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Judge orders open hearing on Saints' emails with church

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Key Points
  • News outlets and the public will be able to attend a hearing next week on the confidentiality of emails between Roman Catholic officials and the NFL's New Orleans Saints concerning clergy sex-abuse scandals.
  • A state judge in New Orleans ruled Thursday that the Feb. 20 hearing will be open, although she cautioned attorneys that they must not disclose the contents of the emails at that hearing.
  • The local affiliate of the advocacy group Survivors Network of those Abused by Priests praised the ruling as "a civil rights win for survivors."
Members of SNAP, the Survivors Network of those Abused by Priests, including John Gianoli, left, Richard Windmann, left, Kevin Bourgeois, John Anderson, hold signs during a conference in front of the New Orleans Saints training facility in Metairie, La., Wednesday Jan. 29, 2020.
Matthew Hinton | AP

News outlets and the public will be able to attend a hearing next week on the confidentiality of emails between Roman Catholic officials and the NFL's New Orleans Saints concerning clergy sex-abuse scandals.

A state judge in New Orleans ruled Thursday that the Feb. 20 hearing will be open, although she cautioned attorneys that they must not disclose the contents of the emails at that hearing.

As The Associated Press reported last month, victims' lawyers allege that hundreds of Saints emails show team executives did behind-the-scenes public relations damage control amid the Archdiocese of New Orleans' clergy abuse crisis.

The team has gone to court to keep the emails from being made public, saying court rules would ordinarily keep them under seal and that the plaintiffs' lawyers want them released "for publicity purposes."

A court-appointed special master is to determine whether they may be released and will preside over next week's hearing.

The AP has been allowed to intervene in the effort to get the emails released and lawyers for the news cooperative are being allowed to participate in arguments for release of the emails. Until the judge ruled Thursday, the Feb. 20 hearing before the special master was to be closed to the public.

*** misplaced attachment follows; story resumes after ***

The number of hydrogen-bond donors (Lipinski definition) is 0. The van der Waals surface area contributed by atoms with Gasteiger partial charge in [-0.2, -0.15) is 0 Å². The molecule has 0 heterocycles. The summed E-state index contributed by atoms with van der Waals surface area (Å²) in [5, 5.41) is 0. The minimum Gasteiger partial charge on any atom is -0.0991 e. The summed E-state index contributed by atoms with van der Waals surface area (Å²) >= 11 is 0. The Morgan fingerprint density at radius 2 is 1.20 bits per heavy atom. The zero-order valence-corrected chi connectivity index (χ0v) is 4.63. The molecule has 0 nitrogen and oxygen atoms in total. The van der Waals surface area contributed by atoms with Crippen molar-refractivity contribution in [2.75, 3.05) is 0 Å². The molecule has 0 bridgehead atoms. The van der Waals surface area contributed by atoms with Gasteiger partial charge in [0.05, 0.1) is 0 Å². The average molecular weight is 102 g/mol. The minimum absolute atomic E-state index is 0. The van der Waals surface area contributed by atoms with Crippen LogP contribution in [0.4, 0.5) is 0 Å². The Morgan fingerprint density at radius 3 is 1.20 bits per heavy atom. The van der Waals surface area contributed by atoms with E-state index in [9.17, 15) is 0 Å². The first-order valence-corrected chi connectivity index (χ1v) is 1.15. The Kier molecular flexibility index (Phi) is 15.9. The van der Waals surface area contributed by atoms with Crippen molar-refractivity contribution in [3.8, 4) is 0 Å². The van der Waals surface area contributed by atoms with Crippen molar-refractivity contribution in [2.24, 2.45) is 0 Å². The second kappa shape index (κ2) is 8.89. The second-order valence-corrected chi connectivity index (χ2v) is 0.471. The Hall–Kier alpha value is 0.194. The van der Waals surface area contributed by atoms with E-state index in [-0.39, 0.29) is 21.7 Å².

The local affiliate of advocacy group Survivors Network of those Abused by Priests praised the ruling as "a civil rights win for survivors."

Kevin Bourgeois, SNAP's New Orleans leader said in a statement that, "throughout this process, Saints staff has claimed that they had no input in crafting the incomplete and under-counted list of abusive clergy released by the Archdiocese of New Orleans."

"We hope that the special master will put that claim to the test by releasing these emails and letting the public see the truth of the matter," he said. "We look forward to next week's hearing and are hopeful that transparency will win once again."

The owners of The Times-Picayune/The New Orleans Advocate, WVUE-TV, WWL-TV, and WDSU-TV filed a motion for access to the hearing. A lawyer for the local news outlets said the AP should not be the only media outlet present at the hearing.

"All the public has a right to it," judge Ellen Hazeur said, ruling from the bench after a brief hearing.

Lawyers for the Saints and the Archdiocese of New Orleans argued that special master hearings are routinely closed. But Hazeur said nothing in her order appointing a special master required a closed hearing.

The Saints, whose devoutly Catholic owner Gayle Benson is close friends with the local archbishop, have disputed as "outrageous" any suggestion that the team helped cover up crimes. They have accused plaintiffs' attorneys of mischaracterizing what is in the emails.

Benson said in a news release Monday that the NFL team played no role in determining which priests would be named in the list of "credibly accused" clergy, published by the archdiocese.

Attorneys for about two dozen men suing the church allege in court filings that the confidential emails show executives joined in the church's "pattern and practice of concealing its crimes." The attorneys contend that included taking an active role in helping to shape the archdiocese's list of 57 credibly accused clergy, a roster an AP analysis found was undercounted by at least 20 names.

—CNBC's Sunny Kim contributed to this report.